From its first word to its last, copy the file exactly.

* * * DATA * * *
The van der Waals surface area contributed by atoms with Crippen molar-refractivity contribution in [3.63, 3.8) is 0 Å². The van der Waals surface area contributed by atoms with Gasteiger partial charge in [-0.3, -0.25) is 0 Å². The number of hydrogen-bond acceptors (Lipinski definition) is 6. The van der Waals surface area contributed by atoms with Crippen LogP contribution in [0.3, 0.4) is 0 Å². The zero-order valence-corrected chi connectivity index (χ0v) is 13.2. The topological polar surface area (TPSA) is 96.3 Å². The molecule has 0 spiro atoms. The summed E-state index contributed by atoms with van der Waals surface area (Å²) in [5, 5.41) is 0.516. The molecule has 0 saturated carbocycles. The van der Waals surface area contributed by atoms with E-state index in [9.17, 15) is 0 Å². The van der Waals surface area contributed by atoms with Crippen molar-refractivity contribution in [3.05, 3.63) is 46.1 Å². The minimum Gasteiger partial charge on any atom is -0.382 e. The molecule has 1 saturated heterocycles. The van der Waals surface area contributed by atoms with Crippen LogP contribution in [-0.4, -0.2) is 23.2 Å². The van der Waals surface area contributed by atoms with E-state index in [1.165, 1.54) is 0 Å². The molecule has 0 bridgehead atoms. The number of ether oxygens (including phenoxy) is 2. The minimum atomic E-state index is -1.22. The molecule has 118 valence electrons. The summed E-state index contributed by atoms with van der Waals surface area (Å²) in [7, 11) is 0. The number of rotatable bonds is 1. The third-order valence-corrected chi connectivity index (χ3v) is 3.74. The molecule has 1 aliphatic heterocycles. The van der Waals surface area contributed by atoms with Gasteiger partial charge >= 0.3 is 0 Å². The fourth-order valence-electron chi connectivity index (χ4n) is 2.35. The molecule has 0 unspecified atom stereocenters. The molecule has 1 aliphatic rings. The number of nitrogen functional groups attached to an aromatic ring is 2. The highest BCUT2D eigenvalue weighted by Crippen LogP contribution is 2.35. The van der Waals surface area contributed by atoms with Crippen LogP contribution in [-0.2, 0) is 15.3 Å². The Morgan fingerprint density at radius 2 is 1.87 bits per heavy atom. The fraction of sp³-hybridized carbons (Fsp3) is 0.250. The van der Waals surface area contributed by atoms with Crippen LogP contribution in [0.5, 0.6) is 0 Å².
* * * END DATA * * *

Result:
The van der Waals surface area contributed by atoms with Crippen molar-refractivity contribution in [3.63, 3.8) is 0 Å². The van der Waals surface area contributed by atoms with Gasteiger partial charge in [-0.3, -0.25) is 0 Å². The number of hydrogen-bond acceptors (Lipinski definition) is 6. The van der Waals surface area contributed by atoms with Crippen LogP contribution in [0.3, 0.4) is 0 Å². The zero-order valence-corrected chi connectivity index (χ0v) is 13.2. The topological polar surface area (TPSA) is 96.3 Å². The molecule has 0 spiro atoms. The summed E-state index contributed by atoms with van der Waals surface area (Å²) in [5, 5.41) is 0.516. The molecule has 0 saturated carbocycles. The van der Waals surface area contributed by atoms with E-state index in [9.17, 15) is 0 Å². The van der Waals surface area contributed by atoms with Crippen molar-refractivity contribution in [3.05, 3.63) is 46.1 Å². The minimum Gasteiger partial charge on any atom is -0.382 e. The molecule has 1 saturated heterocycles. The van der Waals surface area contributed by atoms with Crippen LogP contribution in [-0.4, -0.2) is 23.2 Å². The van der Waals surface area contributed by atoms with E-state index in [1.165, 1.54) is 0 Å². The molecule has 0 bridgehead atoms. The number of ether oxygens (including phenoxy) is 2. The minimum atomic E-state index is -1.22. The molecule has 118 valence electrons. The summed E-state index contributed by atoms with van der Waals surface area (Å²) in [7, 11) is 0. The number of rotatable bonds is 1. The third-order valence-corrected chi connectivity index (χ3v) is 3.74. The molecule has 1 aliphatic heterocycles. The van der Waals surface area contributed by atoms with Gasteiger partial charge >= 0.3 is 0 Å². The fourth-order valence-electron chi connectivity index (χ4n) is 2.35. The molecule has 0 unspecified atom stereocenters. The molecule has 1 aliphatic rings. The number of nitrogen functional groups attached to an aromatic ring is 2. The highest BCUT2D eigenvalue weighted by Crippen LogP contribution is 2.35. The van der Waals surface area contributed by atoms with Crippen LogP contribution in [-0.2, 0) is 15.3 Å². The Morgan fingerprint density at radius 2 is 1.87 bits per heavy atom. The fraction of sp³-hybridized carbons (Fsp3) is 0.250. The van der Waals surface area contributed by atoms with Crippen LogP contribution in [0.5, 0.6) is 0 Å².